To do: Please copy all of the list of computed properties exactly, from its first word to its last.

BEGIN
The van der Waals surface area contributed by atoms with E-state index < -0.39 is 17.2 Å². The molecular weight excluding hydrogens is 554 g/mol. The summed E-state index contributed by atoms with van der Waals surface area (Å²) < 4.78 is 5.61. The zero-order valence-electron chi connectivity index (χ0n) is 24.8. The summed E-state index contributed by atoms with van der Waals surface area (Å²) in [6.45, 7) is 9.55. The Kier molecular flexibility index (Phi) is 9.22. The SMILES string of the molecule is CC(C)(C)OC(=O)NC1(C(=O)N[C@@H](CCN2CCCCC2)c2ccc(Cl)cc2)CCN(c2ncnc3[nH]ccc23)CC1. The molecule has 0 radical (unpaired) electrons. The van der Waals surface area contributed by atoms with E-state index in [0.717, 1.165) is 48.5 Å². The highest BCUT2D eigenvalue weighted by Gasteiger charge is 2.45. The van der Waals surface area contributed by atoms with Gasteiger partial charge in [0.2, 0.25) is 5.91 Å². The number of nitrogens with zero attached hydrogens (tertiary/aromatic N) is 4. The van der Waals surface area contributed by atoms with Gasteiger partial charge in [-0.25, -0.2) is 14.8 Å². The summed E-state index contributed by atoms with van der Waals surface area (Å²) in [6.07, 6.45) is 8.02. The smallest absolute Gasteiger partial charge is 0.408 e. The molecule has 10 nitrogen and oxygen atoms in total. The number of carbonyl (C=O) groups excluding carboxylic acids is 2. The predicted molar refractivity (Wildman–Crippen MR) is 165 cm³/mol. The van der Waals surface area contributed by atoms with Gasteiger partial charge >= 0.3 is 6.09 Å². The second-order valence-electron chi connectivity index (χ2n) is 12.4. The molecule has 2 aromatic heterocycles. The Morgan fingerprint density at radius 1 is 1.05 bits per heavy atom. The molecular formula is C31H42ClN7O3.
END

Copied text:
The van der Waals surface area contributed by atoms with E-state index < -0.39 is 17.2 Å². The molecular weight excluding hydrogens is 554 g/mol. The summed E-state index contributed by atoms with van der Waals surface area (Å²) < 4.78 is 5.61. The zero-order valence-electron chi connectivity index (χ0n) is 24.8. The summed E-state index contributed by atoms with van der Waals surface area (Å²) in [6.45, 7) is 9.55. The Kier molecular flexibility index (Phi) is 9.22. The SMILES string of the molecule is CC(C)(C)OC(=O)NC1(C(=O)N[C@@H](CCN2CCCCC2)c2ccc(Cl)cc2)CCN(c2ncnc3[nH]ccc23)CC1. The molecule has 0 radical (unpaired) electrons. The van der Waals surface area contributed by atoms with E-state index in [0.717, 1.165) is 48.5 Å². The highest BCUT2D eigenvalue weighted by Gasteiger charge is 2.45. The van der Waals surface area contributed by atoms with Gasteiger partial charge in [0.2, 0.25) is 5.91 Å². The number of nitrogens with zero attached hydrogens (tertiary/aromatic N) is 4. The van der Waals surface area contributed by atoms with Gasteiger partial charge in [-0.25, -0.2) is 14.8 Å². The summed E-state index contributed by atoms with van der Waals surface area (Å²) in [6.07, 6.45) is 8.02. The smallest absolute Gasteiger partial charge is 0.408 e. The molecule has 10 nitrogen and oxygen atoms in total. The number of carbonyl (C=O) groups excluding carboxylic acids is 2. The predicted molar refractivity (Wildman–Crippen MR) is 165 cm³/mol. The van der Waals surface area contributed by atoms with Gasteiger partial charge >= 0.3 is 6.09 Å². The second-order valence-electron chi connectivity index (χ2n) is 12.4. The molecule has 2 aromatic heterocycles. The Morgan fingerprint density at radius 1 is 1.05 bits per heavy atom. The molecular formula is C31H42ClN7O3.